You might be thinking that it’s the pigeon that makes it to the top of this list but you would be very wrong. In fact, the humble pigeon barely makes it into the top 10! So what makes it to the top? Read on and find out…
10 – Song Thrush (Estimated Numbers of Breeding Pairs: 3,500,000)
Info Source: The song thrush is a thrush that breeds across much of Eurasia. It has brown upperparts and black-spotted cream or buff underparts and has three recognised subspecies. Its distinctive song, which has repeated musical phrases, has frequently been referred to in poetry.
9 – Wood Pigeon (Estimated Numbers of Breeding Pairs: 4,000,000)
Info Source: The common wood pigeon is a large species in the dove and pigeon family. It belongs to the Columba genus and, like all pigeons and doves, belongs to the family Columbidae.
8 – Robin (Estimated Numbers of Breeding Pairs: 4,200,000)
Info Source: The term robin is also applied to some birds in other families with red or orange breasts. These include the American robin, which is a thrush, and the Australasian robins of the family Petroicidae, the relationships of which are unclear.
7 – House Sparrow (Estimated Numbers of Breeding Pairs: 4,400,000)
Info Source: The house sparrow is strongly associated with human habitations, and can live in urban or rural settings. Though found in widely varied habitats and climates, it typically avoids extensive woodlands, grasslands, and deserts away from human development.
6 – Hedgerow Sparrow (Estimated Numbers of Breeding Pairs: 4,800,000)
Info Source: The dunnock is a small passerine, or perching bird, found throughout temperate Europe and into Asia. Dunnocks have also been successfully introduced into New Zealand. It is by far the most widespread member of the accentor family, which otherwise consists of mountain species.
5 – Bluetit (Estimated Numbers of Breeding Pairs: 5,000,000)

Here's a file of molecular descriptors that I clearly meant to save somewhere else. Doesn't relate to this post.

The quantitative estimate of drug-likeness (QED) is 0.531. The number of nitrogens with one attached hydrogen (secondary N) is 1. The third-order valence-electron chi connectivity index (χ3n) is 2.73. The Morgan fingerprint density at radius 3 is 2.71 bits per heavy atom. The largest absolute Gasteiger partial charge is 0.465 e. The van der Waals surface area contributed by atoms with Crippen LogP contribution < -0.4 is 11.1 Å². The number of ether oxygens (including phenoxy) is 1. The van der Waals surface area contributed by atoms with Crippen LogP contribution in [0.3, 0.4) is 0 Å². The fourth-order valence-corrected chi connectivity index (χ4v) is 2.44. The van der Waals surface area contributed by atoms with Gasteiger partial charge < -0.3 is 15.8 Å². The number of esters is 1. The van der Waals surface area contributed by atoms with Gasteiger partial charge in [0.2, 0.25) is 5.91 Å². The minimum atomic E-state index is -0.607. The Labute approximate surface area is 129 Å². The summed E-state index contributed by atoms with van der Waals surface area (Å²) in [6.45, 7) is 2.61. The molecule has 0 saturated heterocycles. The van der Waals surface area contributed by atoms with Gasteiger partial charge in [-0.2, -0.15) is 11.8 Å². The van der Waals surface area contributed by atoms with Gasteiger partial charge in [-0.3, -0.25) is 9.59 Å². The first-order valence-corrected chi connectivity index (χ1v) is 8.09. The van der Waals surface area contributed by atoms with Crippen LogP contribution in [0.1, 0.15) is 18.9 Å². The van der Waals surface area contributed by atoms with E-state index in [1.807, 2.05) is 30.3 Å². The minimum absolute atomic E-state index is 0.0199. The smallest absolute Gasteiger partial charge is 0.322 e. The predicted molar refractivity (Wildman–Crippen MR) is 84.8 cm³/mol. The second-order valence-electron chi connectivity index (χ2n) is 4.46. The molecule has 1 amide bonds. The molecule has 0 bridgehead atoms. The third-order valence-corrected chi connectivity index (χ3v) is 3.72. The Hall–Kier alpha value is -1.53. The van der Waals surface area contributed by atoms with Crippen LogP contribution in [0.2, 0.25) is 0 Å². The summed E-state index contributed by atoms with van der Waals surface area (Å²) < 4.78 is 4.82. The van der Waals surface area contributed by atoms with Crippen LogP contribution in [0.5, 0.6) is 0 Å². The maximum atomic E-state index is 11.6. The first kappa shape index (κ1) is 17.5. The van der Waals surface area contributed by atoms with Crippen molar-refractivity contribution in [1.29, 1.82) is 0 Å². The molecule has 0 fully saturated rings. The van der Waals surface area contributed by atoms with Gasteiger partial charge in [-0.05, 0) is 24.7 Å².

Info Source: Eurasian blue tits, usually resident and non-migratory birds, are widespread and a common resident breeder throughout temperate and subarctic Europe and western Asia in deciduous or mixed woodlands with a high proportion of oak. They usually nest in tree holes, although they easily adapt to nest boxes where necessary.
4 – Starling (Estimated Numbers of Breeding Pairs: 5,500,000)
Info Source: Starlings have strong feet, their flight is strong and direct, and they are very gregarious. Their preferred habitat is fairly open country, and they eat insects and fruit. Several species live around human habitation and are effectively omnivores.
3 – Chaffinch (Estimated Numbers of Breeding Pairs: 6,700,000)
Info Source: The common chaffinch, usually known simply as the chaffinch, is a common and widespread small passerine bird in the finch family. The male is brightly coloured with a blue-grey cap and rust-red underparts.
2 – Blackbird (Estimated Numbers of Breeding Pairs: 7,000,000)
Info Source: The common blackbird is a species of true thrush. It is also called Eurasian blackbird, or simply blackbird where this does lead to confusion with a similar-looking local species.
1 – Wren (Estimated Numbers of Breeding Pairs: 10,000,000)
Info Source: The wrens are mostly small, brownish passerine birds in the mainly New World family Troglodytidae. About 80 species of true wrens in roughly 20 genera are described. Only the Eurasian wren occurs in the Old World, where in Anglophone regions, it is commonly known simply as the “wren”, as it is the originator of the name.